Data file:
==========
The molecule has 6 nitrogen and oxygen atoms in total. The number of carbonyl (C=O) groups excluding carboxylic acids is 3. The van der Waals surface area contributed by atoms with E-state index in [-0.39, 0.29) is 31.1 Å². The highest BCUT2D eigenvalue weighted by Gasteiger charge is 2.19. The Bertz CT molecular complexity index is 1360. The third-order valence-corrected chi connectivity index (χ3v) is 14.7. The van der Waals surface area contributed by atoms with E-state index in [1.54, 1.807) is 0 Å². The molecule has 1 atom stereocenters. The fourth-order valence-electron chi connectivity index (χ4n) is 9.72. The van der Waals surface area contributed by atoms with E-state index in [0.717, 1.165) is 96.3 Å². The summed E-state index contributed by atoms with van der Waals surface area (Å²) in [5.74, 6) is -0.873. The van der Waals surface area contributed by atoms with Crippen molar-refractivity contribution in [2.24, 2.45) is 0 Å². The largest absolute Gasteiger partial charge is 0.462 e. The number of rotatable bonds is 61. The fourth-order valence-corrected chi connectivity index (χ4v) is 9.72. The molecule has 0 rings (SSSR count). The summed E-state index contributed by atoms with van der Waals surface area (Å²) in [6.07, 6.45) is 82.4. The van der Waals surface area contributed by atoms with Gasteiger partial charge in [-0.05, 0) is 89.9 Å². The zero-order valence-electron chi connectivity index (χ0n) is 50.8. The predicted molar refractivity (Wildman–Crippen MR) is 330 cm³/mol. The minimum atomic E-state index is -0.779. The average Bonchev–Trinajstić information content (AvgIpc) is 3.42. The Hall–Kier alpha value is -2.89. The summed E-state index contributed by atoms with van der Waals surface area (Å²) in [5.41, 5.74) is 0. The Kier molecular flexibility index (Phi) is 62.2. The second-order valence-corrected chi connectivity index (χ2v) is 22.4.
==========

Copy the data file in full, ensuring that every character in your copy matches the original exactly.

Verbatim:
The molecule has 6 nitrogen and oxygen atoms in total. The number of carbonyl (C=O) groups excluding carboxylic acids is 3. The van der Waals surface area contributed by atoms with E-state index in [-0.39, 0.29) is 31.1 Å². The highest BCUT2D eigenvalue weighted by Gasteiger charge is 2.19. The Bertz CT molecular complexity index is 1360. The third-order valence-corrected chi connectivity index (χ3v) is 14.7. The van der Waals surface area contributed by atoms with E-state index in [1.54, 1.807) is 0 Å². The molecule has 1 atom stereocenters. The fourth-order valence-electron chi connectivity index (χ4n) is 9.72. The van der Waals surface area contributed by atoms with E-state index in [0.717, 1.165) is 96.3 Å². The summed E-state index contributed by atoms with van der Waals surface area (Å²) in [5.74, 6) is -0.873. The van der Waals surface area contributed by atoms with Crippen molar-refractivity contribution in [2.24, 2.45) is 0 Å². The largest absolute Gasteiger partial charge is 0.462 e. The number of rotatable bonds is 61. The fourth-order valence-corrected chi connectivity index (χ4v) is 9.72. The molecule has 0 rings (SSSR count). The summed E-state index contributed by atoms with van der Waals surface area (Å²) in [6.07, 6.45) is 82.4. The van der Waals surface area contributed by atoms with Gasteiger partial charge in [-0.05, 0) is 89.9 Å². The zero-order valence-electron chi connectivity index (χ0n) is 50.8. The predicted molar refractivity (Wildman–Crippen MR) is 330 cm³/mol. The minimum atomic E-state index is -0.779. The average Bonchev–Trinajstić information content (AvgIpc) is 3.42. The Hall–Kier alpha value is -2.89. The summed E-state index contributed by atoms with van der Waals surface area (Å²) in [5.41, 5.74) is 0. The Kier molecular flexibility index (Phi) is 62.2. The second-order valence-corrected chi connectivity index (χ2v) is 22.4.